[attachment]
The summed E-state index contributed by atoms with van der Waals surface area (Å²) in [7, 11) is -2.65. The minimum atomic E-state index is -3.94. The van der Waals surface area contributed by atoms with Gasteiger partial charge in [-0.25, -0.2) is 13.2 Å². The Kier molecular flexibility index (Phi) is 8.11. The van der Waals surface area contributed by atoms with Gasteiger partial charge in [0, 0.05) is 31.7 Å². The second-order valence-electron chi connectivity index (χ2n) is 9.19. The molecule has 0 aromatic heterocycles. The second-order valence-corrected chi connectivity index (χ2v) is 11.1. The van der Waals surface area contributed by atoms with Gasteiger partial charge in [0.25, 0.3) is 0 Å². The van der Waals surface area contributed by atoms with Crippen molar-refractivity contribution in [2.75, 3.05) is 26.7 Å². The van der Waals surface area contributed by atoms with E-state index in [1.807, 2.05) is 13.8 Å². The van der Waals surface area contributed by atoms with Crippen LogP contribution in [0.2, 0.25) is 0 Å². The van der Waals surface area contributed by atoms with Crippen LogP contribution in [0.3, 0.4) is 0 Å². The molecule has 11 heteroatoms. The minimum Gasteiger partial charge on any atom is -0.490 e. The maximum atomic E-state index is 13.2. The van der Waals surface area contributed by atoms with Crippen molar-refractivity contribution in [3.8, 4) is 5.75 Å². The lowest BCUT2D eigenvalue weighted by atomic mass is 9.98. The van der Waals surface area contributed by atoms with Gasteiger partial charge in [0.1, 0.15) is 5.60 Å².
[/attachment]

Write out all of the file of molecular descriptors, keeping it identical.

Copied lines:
The summed E-state index contributed by atoms with van der Waals surface area (Å²) in [7, 11) is -2.65. The minimum atomic E-state index is -3.94. The van der Waals surface area contributed by atoms with Gasteiger partial charge in [-0.25, -0.2) is 13.2 Å². The Kier molecular flexibility index (Phi) is 8.11. The van der Waals surface area contributed by atoms with Gasteiger partial charge in [0, 0.05) is 31.7 Å². The second-order valence-electron chi connectivity index (χ2n) is 9.19. The molecule has 0 aromatic heterocycles. The second-order valence-corrected chi connectivity index (χ2v) is 11.1. The van der Waals surface area contributed by atoms with Gasteiger partial charge in [0.25, 0.3) is 0 Å². The van der Waals surface area contributed by atoms with Crippen molar-refractivity contribution in [2.75, 3.05) is 26.7 Å². The van der Waals surface area contributed by atoms with E-state index in [1.807, 2.05) is 13.8 Å². The van der Waals surface area contributed by atoms with Crippen LogP contribution in [0.2, 0.25) is 0 Å². The van der Waals surface area contributed by atoms with Crippen LogP contribution in [0.3, 0.4) is 0 Å². The molecule has 11 heteroatoms. The minimum Gasteiger partial charge on any atom is -0.490 e. The maximum atomic E-state index is 13.2. The van der Waals surface area contributed by atoms with Crippen molar-refractivity contribution in [3.8, 4) is 5.75 Å². The lowest BCUT2D eigenvalue weighted by atomic mass is 9.98. The van der Waals surface area contributed by atoms with Gasteiger partial charge in [0.1, 0.15) is 5.60 Å².